HOW DO YOU KNOW IF YOU’VE GOT ANXIETY OR DEPRESSION, OR BOTH?
Karen says those vulnerable to anxiety see risks in everyday situations, such as Alana worrying that everything will make her ill, but may also include applying for a job, asking for help or finding a partner. “Anxious people tend to catastrophise and think, ‘I’m too scared to ask anyone out on a date, so I will never meet anyone and I’ll be alone forever,’ and those fears can escalate.”
But if you’ve had a low mood for some time and it’s starting to affect your daily life, then that could point to depression. “You can be clinically depressed and still get out of bed every morning, go to work and take care of your kids, but depression can severely affect your quality of life. Take notice when you start not wanting to do things that normally give you pleasure, such as seeing friends or going to parties.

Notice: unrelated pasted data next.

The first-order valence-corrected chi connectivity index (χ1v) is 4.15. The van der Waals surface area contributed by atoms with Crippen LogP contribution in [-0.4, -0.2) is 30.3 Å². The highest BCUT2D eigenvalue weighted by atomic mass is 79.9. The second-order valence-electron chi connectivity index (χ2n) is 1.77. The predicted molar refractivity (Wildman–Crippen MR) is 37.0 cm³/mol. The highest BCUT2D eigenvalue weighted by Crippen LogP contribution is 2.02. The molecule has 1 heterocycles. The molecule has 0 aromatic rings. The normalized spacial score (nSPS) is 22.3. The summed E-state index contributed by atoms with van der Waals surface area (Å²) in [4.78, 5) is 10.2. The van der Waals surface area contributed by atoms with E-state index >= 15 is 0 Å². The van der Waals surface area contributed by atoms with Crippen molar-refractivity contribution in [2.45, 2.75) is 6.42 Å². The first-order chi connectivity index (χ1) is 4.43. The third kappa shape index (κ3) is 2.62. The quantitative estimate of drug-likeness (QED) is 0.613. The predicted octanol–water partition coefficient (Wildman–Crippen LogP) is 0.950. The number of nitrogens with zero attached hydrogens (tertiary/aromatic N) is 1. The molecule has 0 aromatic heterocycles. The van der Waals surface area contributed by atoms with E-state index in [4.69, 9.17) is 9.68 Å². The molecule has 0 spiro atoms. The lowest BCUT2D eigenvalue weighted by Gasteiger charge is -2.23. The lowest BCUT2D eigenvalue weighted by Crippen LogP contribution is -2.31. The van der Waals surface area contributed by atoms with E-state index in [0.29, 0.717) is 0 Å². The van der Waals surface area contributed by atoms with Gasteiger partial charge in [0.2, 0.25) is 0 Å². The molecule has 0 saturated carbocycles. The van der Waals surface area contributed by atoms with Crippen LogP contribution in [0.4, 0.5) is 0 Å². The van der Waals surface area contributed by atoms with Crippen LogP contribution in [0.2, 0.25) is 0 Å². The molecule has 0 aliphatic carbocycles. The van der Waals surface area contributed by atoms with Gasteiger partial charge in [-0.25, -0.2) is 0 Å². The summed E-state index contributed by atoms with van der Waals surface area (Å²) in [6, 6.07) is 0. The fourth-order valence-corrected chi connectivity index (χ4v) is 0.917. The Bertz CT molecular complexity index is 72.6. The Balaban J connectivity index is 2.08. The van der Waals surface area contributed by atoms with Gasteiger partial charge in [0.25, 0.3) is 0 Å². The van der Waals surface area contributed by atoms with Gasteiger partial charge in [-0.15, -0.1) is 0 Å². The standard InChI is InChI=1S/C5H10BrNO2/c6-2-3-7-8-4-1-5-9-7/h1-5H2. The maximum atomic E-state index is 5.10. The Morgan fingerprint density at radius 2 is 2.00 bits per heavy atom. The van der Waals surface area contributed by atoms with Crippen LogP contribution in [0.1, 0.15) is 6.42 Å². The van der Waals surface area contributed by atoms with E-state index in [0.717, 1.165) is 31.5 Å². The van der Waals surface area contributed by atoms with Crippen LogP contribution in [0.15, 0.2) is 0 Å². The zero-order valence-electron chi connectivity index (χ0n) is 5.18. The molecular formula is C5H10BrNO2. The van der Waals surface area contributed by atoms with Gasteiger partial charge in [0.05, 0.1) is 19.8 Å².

You can get into a cycle where everything feels too hard and hopeless and you start asking yourself what’s the point?”
Mary knows that feeling well. Although the single mother didn’t seek professional help for her anxiety, she is visiting a counsellor to work out her depression.
“Talking to someone every fortnight can get expensive but it’s given me the basic tools to help me work on it, such as exercising, eating well and getting enough sleep, as well as keeping socially active and talking to friends when I start to feel down. At this stage, it seems to be working.”
Karen says there are good basic tests on the internet that can be used to determine whether someone is suffering from anxiety or depression, or both.
“They’re a good starting point but my advice is to reach in – do everything you possibly can to get yourself back on track. That includes the usual strategies such as exercise and a balanced diet, but also having goals and things to look forward to. However, if you find it’s still not working and you can’t find your way back to the person you were previously, then I’d suggest seeking professional help.”